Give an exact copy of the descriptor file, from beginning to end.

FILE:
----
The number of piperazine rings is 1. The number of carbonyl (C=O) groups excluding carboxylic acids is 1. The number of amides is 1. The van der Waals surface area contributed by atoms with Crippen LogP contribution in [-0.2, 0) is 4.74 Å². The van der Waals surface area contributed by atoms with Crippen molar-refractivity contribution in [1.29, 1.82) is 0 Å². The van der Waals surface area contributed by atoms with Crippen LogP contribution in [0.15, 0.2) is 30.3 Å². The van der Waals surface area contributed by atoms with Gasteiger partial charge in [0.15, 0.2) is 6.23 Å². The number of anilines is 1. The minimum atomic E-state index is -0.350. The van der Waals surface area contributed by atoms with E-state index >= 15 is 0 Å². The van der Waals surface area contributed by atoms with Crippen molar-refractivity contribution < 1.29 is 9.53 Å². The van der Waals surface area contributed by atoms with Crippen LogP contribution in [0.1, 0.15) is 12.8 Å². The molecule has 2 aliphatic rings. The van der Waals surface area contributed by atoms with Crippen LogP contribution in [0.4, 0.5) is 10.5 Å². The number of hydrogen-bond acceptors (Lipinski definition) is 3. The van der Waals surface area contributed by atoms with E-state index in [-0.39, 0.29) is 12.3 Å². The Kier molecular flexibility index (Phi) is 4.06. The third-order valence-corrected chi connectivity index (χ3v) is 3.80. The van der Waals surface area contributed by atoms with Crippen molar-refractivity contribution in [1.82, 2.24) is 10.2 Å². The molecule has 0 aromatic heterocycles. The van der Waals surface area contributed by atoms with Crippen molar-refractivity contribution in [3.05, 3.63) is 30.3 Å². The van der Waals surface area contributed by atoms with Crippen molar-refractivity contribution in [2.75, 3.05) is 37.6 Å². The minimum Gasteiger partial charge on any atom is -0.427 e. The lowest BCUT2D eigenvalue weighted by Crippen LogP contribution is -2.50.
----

The number of piperazine rings is 1. The number of carbonyl (C=O) groups excluding carboxylic acids is 1. The number of amides is 1. The van der Waals surface area contributed by atoms with Crippen LogP contribution in [-0.2, 0) is 4.74 Å². The van der Waals surface area contributed by atoms with Crippen molar-refractivity contribution in [1.29, 1.82) is 0 Å². The van der Waals surface area contributed by atoms with Crippen LogP contribution in [0.15, 0.2) is 30.3 Å². The van der Waals surface area contributed by atoms with Gasteiger partial charge in [0.15, 0.2) is 6.23 Å². The number of anilines is 1. The minimum atomic E-state index is -0.350. The van der Waals surface area contributed by atoms with E-state index >= 15 is 0 Å². The van der Waals surface area contributed by atoms with Crippen molar-refractivity contribution < 1.29 is 9.53 Å². The van der Waals surface area contributed by atoms with Crippen LogP contribution in [0.1, 0.15) is 12.8 Å². The molecule has 2 aliphatic rings. The van der Waals surface area contributed by atoms with Crippen LogP contribution in [0.4, 0.5) is 10.5 Å². The number of hydrogen-bond acceptors (Lipinski definition) is 3. The van der Waals surface area contributed by atoms with E-state index in [-0.39, 0.29) is 12.3 Å². The Kier molecular flexibility index (Phi) is 4.06. The third-order valence-corrected chi connectivity index (χ3v) is 3.80. The van der Waals surface area contributed by atoms with Crippen molar-refractivity contribution in [1.82, 2.24) is 10.2 Å². The molecule has 0 aromatic heterocycles. The van der Waals surface area contributed by atoms with Crippen molar-refractivity contribution in [3.05, 3.63) is 30.3 Å². The van der Waals surface area contributed by atoms with Crippen molar-refractivity contribution in [2.75, 3.05) is 37.6 Å². The minimum Gasteiger partial charge on any atom is -0.427 e. The lowest BCUT2D eigenvalue weighted by Crippen LogP contribution is -2.50.